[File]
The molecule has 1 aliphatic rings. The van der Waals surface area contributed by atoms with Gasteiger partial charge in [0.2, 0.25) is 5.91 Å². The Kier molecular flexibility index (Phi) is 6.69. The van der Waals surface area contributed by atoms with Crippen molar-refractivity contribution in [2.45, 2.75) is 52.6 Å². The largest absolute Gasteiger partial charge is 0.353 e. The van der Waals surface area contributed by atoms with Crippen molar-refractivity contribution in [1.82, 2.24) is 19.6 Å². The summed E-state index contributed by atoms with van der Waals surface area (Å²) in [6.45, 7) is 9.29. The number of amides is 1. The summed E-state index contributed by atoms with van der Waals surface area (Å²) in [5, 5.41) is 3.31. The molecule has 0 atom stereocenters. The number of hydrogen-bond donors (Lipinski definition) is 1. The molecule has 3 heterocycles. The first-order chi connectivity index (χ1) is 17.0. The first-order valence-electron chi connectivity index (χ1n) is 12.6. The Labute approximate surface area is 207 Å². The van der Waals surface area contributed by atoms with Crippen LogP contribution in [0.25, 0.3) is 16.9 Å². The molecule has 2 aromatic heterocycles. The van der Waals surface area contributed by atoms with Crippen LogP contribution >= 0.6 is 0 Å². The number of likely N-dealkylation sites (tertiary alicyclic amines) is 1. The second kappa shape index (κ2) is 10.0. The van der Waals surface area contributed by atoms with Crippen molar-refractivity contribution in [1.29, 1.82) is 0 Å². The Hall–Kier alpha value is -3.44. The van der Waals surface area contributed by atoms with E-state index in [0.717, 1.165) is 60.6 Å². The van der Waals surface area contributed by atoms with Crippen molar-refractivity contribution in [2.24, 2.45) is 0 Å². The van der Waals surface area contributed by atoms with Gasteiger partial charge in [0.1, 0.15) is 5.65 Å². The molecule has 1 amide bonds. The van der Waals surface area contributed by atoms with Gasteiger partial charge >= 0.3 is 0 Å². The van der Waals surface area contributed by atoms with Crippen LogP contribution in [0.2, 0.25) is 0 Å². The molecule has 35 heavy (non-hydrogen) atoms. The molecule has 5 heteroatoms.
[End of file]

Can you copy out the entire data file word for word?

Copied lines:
The molecule has 1 aliphatic rings. The van der Waals surface area contributed by atoms with Gasteiger partial charge in [0.2, 0.25) is 5.91 Å². The Kier molecular flexibility index (Phi) is 6.69. The van der Waals surface area contributed by atoms with Crippen molar-refractivity contribution in [2.45, 2.75) is 52.6 Å². The largest absolute Gasteiger partial charge is 0.353 e. The van der Waals surface area contributed by atoms with Crippen molar-refractivity contribution in [1.82, 2.24) is 19.6 Å². The summed E-state index contributed by atoms with van der Waals surface area (Å²) in [6.45, 7) is 9.29. The number of amides is 1. The summed E-state index contributed by atoms with van der Waals surface area (Å²) in [5, 5.41) is 3.31. The molecule has 0 atom stereocenters. The number of hydrogen-bond donors (Lipinski definition) is 1. The molecule has 3 heterocycles. The first-order chi connectivity index (χ1) is 17.0. The first-order valence-electron chi connectivity index (χ1n) is 12.6. The Labute approximate surface area is 207 Å². The van der Waals surface area contributed by atoms with Crippen LogP contribution in [0.25, 0.3) is 16.9 Å². The molecule has 2 aromatic heterocycles. The van der Waals surface area contributed by atoms with Crippen LogP contribution >= 0.6 is 0 Å². The number of likely N-dealkylation sites (tertiary alicyclic amines) is 1. The second kappa shape index (κ2) is 10.0. The van der Waals surface area contributed by atoms with Crippen molar-refractivity contribution in [1.29, 1.82) is 0 Å². The Hall–Kier alpha value is -3.44. The van der Waals surface area contributed by atoms with E-state index in [0.717, 1.165) is 60.6 Å². The van der Waals surface area contributed by atoms with Crippen molar-refractivity contribution in [2.24, 2.45) is 0 Å². The van der Waals surface area contributed by atoms with Gasteiger partial charge in [0.1, 0.15) is 5.65 Å². The molecule has 1 amide bonds. The van der Waals surface area contributed by atoms with Gasteiger partial charge >= 0.3 is 0 Å². The van der Waals surface area contributed by atoms with Crippen LogP contribution in [0.2, 0.25) is 0 Å². The molecule has 35 heavy (non-hydrogen) atoms. The molecule has 5 heteroatoms.